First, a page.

MVVM

The ViewState stored in the ViewModel is the single source of truth for UI state. While the widget hierarchy still technically stores its own state (unavoidably), it’s now the explicit responsibility of the View implementation to keep that in sync with the ViewState it observes from the ViewModel.

This can be covered with tests: all you need to do is start up a View, let it observe a given ViewState, and then assert the state of the UI. Plus, once you know that this binding is implemented well, you can test the logic in the ViewModel in isolation, and only make assertions on its ViewState in the tests - since you know that a given ViewState will be correctly reflected by the UI.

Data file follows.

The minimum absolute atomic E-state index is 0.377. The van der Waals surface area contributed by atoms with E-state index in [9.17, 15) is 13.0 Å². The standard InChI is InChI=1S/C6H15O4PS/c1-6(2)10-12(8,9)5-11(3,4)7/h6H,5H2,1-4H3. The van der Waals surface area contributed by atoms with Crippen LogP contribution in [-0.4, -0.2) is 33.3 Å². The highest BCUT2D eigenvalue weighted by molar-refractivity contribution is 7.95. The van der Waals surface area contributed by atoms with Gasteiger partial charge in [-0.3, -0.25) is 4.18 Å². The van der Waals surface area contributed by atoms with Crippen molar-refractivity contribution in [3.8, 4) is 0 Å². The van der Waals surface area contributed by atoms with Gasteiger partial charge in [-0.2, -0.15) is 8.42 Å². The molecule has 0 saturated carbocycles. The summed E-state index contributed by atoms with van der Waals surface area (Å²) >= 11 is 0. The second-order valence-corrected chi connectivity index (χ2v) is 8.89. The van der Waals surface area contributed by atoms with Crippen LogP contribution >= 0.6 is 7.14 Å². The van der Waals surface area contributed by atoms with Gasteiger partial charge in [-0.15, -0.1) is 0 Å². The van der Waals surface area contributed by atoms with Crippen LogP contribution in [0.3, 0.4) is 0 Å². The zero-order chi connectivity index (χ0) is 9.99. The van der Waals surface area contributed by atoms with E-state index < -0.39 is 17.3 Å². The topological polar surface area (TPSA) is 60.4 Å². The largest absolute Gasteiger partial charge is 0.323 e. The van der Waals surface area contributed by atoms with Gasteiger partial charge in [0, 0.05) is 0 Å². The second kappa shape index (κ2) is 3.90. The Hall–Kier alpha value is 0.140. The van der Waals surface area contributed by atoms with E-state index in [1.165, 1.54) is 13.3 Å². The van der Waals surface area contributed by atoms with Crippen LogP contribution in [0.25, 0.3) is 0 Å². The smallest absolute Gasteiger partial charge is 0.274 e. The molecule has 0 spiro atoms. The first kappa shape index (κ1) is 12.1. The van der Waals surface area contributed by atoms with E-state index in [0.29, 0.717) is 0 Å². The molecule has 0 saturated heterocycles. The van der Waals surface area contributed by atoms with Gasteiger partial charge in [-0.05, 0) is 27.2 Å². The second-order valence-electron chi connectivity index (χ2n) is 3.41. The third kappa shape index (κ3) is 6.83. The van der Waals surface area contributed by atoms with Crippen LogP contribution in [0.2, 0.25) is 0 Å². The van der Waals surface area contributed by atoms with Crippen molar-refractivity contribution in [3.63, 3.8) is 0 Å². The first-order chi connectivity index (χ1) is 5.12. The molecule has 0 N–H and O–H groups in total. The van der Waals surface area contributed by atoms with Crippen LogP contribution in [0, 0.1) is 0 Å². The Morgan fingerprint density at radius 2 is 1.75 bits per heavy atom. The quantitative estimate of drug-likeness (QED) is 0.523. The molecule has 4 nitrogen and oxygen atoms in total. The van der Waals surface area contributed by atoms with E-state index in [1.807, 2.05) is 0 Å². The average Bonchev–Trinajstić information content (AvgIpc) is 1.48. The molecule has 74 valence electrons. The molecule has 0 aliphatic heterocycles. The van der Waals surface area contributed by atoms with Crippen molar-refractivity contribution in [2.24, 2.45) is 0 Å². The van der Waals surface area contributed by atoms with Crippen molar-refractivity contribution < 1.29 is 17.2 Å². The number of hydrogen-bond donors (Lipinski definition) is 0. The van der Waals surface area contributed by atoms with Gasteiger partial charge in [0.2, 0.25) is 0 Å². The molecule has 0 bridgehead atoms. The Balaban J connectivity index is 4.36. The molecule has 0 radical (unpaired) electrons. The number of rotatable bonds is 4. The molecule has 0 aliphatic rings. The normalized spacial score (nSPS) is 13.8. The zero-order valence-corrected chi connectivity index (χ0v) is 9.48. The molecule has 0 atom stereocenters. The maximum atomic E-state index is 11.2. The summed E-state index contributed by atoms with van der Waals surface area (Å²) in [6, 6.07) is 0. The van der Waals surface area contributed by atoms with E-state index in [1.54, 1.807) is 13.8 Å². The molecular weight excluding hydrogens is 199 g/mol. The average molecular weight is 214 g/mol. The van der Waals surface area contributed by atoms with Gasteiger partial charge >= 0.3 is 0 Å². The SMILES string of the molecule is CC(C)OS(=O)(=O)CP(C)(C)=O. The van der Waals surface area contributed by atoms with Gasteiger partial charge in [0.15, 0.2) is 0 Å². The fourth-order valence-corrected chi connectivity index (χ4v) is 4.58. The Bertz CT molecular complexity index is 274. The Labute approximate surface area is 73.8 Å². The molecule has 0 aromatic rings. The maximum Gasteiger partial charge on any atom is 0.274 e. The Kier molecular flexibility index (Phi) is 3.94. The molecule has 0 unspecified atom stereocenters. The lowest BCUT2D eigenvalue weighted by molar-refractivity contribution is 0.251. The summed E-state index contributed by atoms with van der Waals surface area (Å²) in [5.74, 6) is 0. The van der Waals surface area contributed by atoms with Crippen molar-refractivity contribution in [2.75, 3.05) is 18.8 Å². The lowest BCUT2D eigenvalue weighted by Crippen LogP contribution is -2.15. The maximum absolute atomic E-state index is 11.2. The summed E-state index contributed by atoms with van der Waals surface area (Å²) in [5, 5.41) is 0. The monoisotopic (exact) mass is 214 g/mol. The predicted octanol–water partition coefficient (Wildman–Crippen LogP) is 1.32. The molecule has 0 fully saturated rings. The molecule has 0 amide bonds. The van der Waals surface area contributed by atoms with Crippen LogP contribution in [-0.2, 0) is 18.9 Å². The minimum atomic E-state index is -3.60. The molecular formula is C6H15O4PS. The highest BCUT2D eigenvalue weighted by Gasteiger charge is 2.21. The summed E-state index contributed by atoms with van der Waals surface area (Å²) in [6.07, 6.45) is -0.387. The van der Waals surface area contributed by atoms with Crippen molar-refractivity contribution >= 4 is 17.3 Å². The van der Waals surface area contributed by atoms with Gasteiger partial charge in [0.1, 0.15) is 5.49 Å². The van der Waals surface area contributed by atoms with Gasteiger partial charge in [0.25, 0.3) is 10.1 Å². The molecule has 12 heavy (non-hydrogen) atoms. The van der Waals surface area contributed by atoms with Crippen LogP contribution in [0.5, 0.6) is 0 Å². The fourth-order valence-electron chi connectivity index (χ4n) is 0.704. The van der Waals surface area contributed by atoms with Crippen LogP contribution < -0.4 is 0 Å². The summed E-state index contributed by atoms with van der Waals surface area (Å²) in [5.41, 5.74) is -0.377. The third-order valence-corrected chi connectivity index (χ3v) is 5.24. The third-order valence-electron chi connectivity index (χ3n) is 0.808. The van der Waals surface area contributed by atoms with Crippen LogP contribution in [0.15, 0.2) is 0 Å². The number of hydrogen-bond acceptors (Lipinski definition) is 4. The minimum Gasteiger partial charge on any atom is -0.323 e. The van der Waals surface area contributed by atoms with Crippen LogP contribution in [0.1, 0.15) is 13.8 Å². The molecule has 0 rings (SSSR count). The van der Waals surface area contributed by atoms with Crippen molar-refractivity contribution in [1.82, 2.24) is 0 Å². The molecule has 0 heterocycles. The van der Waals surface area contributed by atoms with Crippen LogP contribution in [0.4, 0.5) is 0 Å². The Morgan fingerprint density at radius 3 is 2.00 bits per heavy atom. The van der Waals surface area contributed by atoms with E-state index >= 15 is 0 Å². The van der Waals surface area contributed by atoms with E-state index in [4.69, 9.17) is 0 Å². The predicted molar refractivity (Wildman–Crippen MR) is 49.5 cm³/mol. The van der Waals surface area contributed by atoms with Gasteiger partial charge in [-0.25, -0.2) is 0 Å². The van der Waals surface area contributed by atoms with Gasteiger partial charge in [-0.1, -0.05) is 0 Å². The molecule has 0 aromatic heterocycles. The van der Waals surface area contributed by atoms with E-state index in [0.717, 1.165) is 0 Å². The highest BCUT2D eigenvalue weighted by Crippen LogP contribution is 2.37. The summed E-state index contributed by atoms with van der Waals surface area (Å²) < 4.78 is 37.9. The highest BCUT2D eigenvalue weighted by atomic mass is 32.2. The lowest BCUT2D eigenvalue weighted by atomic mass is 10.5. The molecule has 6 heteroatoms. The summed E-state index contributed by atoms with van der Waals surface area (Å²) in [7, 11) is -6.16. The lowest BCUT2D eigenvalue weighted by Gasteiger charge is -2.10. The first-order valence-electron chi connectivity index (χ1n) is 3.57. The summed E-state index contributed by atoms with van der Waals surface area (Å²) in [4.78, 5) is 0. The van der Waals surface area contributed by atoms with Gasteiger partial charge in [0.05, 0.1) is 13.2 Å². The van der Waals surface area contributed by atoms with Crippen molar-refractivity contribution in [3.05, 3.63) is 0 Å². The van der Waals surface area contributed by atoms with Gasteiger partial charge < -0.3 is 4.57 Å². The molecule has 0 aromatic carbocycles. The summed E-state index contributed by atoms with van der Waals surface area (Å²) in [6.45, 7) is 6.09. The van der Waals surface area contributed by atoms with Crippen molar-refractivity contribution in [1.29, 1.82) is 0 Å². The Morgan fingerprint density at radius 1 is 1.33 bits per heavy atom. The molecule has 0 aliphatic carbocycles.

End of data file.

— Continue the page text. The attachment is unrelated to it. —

This strict one-to-one relation between ViewState and UI state is the core idea of MVVM.

Flavours of MVVM

MVVM can be implemented in many ways:

  • It can be used independently of any frameworks or libraries, with just pure classes.
  • You can also choose to use data binding to create a tight link between your ViewState and View - this makes keeping them in sync easier.
  • The ViewState can also be exposed by Rx constructs (a BehaviorSubject, most of the time), which are then subscribed to in the View.
  • There is an approach by Google, via their ViewModel and LiveData classes, provided as part of Architecture Components, first introduced in 2017.

ViewModel solves the issue of keeping your ViewModel instance during configuration changes (so that you don’t need to reload the ViewState), while LiveData makes the ViewState observable in a lifecycle-safe way. Notably, these can also be combined with data binding.